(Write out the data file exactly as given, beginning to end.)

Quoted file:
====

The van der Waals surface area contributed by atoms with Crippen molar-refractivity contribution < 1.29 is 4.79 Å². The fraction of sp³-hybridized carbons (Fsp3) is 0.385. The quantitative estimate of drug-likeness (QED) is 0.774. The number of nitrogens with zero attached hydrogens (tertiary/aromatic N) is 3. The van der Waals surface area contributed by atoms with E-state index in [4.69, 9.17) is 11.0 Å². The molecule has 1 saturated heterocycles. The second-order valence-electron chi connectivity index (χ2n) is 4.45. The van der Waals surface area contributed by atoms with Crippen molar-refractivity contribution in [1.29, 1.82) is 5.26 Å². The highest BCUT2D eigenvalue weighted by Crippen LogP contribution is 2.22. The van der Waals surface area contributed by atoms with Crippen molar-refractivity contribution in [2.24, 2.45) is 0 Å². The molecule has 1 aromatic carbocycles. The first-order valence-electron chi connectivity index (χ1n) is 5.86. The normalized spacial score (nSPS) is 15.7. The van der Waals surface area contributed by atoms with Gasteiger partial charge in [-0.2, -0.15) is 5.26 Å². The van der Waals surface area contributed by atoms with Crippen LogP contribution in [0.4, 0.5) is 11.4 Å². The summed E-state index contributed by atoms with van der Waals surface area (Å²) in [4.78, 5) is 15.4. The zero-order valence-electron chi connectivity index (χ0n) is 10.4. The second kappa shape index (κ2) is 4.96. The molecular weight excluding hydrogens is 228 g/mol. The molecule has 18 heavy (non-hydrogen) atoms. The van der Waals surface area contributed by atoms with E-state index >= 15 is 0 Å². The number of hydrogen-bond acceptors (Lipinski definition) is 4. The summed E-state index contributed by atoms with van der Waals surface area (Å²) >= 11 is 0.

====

The van der Waals surface area contributed by atoms with Crippen molar-refractivity contribution < 1.29 is 4.79 Å². The fraction of sp³-hybridized carbons (Fsp3) is 0.385. The quantitative estimate of drug-likeness (QED) is 0.774. The number of nitrogens with zero attached hydrogens (tertiary/aromatic N) is 3. The van der Waals surface area contributed by atoms with E-state index in [4.69, 9.17) is 11.0 Å². The molecule has 1 saturated heterocycles. The second-order valence-electron chi connectivity index (χ2n) is 4.45. The van der Waals surface area contributed by atoms with Crippen molar-refractivity contribution in [1.29, 1.82) is 5.26 Å². The highest BCUT2D eigenvalue weighted by Crippen LogP contribution is 2.22. The van der Waals surface area contributed by atoms with Crippen molar-refractivity contribution in [2.24, 2.45) is 0 Å². The molecule has 1 aromatic carbocycles. The first-order valence-electron chi connectivity index (χ1n) is 5.86. The normalized spacial score (nSPS) is 15.7. The van der Waals surface area contributed by atoms with Gasteiger partial charge in [-0.2, -0.15) is 5.26 Å². The van der Waals surface area contributed by atoms with Crippen LogP contribution in [0.4, 0.5) is 11.4 Å². The summed E-state index contributed by atoms with van der Waals surface area (Å²) in [4.78, 5) is 15.4. The zero-order valence-electron chi connectivity index (χ0n) is 10.4. The second kappa shape index (κ2) is 4.96. The molecular weight excluding hydrogens is 228 g/mol. The molecule has 18 heavy (non-hydrogen) atoms. The van der Waals surface area contributed by atoms with E-state index >= 15 is 0 Å². The number of hydrogen-bond acceptors (Lipinski definition) is 4. The summed E-state index contributed by atoms with van der Waals surface area (Å²) >= 11 is 0.